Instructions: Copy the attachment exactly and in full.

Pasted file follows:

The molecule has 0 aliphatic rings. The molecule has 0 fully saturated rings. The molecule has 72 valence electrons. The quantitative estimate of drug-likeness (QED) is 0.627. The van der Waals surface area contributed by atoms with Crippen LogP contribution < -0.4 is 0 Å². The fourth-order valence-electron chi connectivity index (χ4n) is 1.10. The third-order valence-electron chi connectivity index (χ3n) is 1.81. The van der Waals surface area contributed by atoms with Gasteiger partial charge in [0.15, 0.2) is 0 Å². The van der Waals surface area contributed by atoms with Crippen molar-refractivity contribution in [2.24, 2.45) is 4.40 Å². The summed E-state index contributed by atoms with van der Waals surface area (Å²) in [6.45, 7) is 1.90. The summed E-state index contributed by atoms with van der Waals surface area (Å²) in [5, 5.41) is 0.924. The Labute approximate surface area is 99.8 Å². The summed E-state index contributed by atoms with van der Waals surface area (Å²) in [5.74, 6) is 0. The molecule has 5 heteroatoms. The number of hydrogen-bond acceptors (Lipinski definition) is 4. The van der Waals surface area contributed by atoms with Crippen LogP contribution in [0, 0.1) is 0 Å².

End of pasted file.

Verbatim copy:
The molecule has 0 aliphatic rings. The molecule has 0 fully saturated rings. The molecule has 72 valence electrons. The quantitative estimate of drug-likeness (QED) is 0.627. The van der Waals surface area contributed by atoms with Crippen LogP contribution < -0.4 is 0 Å². The fourth-order valence-electron chi connectivity index (χ4n) is 1.10. The third-order valence-electron chi connectivity index (χ3n) is 1.81. The van der Waals surface area contributed by atoms with Gasteiger partial charge in [0.15, 0.2) is 0 Å². The van der Waals surface area contributed by atoms with Crippen molar-refractivity contribution in [2.24, 2.45) is 4.40 Å². The summed E-state index contributed by atoms with van der Waals surface area (Å²) in [6.45, 7) is 1.90. The summed E-state index contributed by atoms with van der Waals surface area (Å²) in [5, 5.41) is 0.924. The Labute approximate surface area is 99.8 Å². The summed E-state index contributed by atoms with van der Waals surface area (Å²) in [5.74, 6) is 0. The molecule has 5 heteroatoms. The number of hydrogen-bond acceptors (Lipinski definition) is 4. The van der Waals surface area contributed by atoms with Crippen LogP contribution in [0, 0.1) is 0 Å².